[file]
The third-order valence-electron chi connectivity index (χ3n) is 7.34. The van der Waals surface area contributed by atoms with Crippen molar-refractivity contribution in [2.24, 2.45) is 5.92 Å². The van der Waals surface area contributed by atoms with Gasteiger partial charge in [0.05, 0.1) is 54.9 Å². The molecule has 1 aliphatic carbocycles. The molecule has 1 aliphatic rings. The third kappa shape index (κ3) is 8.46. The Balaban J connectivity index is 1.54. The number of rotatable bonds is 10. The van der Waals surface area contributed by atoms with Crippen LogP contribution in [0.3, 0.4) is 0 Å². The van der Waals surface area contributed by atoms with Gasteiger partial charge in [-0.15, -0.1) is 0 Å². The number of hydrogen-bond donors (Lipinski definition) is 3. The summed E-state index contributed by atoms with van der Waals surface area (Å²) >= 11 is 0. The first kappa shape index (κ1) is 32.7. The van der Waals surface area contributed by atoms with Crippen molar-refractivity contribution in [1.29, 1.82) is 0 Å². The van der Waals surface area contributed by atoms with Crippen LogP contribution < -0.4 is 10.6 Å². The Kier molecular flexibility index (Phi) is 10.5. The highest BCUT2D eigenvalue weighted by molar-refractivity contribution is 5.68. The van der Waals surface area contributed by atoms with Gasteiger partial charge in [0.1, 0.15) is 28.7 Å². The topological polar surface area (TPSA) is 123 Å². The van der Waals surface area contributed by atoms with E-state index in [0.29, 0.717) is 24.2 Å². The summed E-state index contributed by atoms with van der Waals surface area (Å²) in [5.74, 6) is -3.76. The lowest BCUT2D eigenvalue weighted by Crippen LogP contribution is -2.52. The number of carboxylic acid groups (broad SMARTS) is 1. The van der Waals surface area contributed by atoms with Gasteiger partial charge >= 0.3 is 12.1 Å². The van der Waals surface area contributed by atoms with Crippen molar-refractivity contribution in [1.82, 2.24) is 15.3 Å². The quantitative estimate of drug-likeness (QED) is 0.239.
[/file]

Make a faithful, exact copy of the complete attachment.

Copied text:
The third-order valence-electron chi connectivity index (χ3n) is 7.34. The van der Waals surface area contributed by atoms with Crippen molar-refractivity contribution in [2.24, 2.45) is 5.92 Å². The van der Waals surface area contributed by atoms with Gasteiger partial charge in [0.05, 0.1) is 54.9 Å². The molecule has 1 aliphatic carbocycles. The molecule has 1 aliphatic rings. The third kappa shape index (κ3) is 8.46. The Balaban J connectivity index is 1.54. The number of rotatable bonds is 10. The van der Waals surface area contributed by atoms with Crippen LogP contribution in [0.3, 0.4) is 0 Å². The van der Waals surface area contributed by atoms with Gasteiger partial charge in [-0.15, -0.1) is 0 Å². The number of hydrogen-bond donors (Lipinski definition) is 3. The summed E-state index contributed by atoms with van der Waals surface area (Å²) >= 11 is 0. The first kappa shape index (κ1) is 32.7. The van der Waals surface area contributed by atoms with Crippen molar-refractivity contribution in [1.29, 1.82) is 0 Å². The van der Waals surface area contributed by atoms with Crippen LogP contribution < -0.4 is 10.6 Å². The Kier molecular flexibility index (Phi) is 10.5. The highest BCUT2D eigenvalue weighted by molar-refractivity contribution is 5.68. The van der Waals surface area contributed by atoms with Gasteiger partial charge in [0.1, 0.15) is 28.7 Å². The topological polar surface area (TPSA) is 123 Å². The van der Waals surface area contributed by atoms with E-state index in [0.29, 0.717) is 24.2 Å². The summed E-state index contributed by atoms with van der Waals surface area (Å²) in [5.74, 6) is -3.76. The lowest BCUT2D eigenvalue weighted by Crippen LogP contribution is -2.52. The number of carboxylic acid groups (broad SMARTS) is 1. The van der Waals surface area contributed by atoms with Gasteiger partial charge >= 0.3 is 12.1 Å². The van der Waals surface area contributed by atoms with Crippen molar-refractivity contribution in [1.82, 2.24) is 15.3 Å². The quantitative estimate of drug-likeness (QED) is 0.239.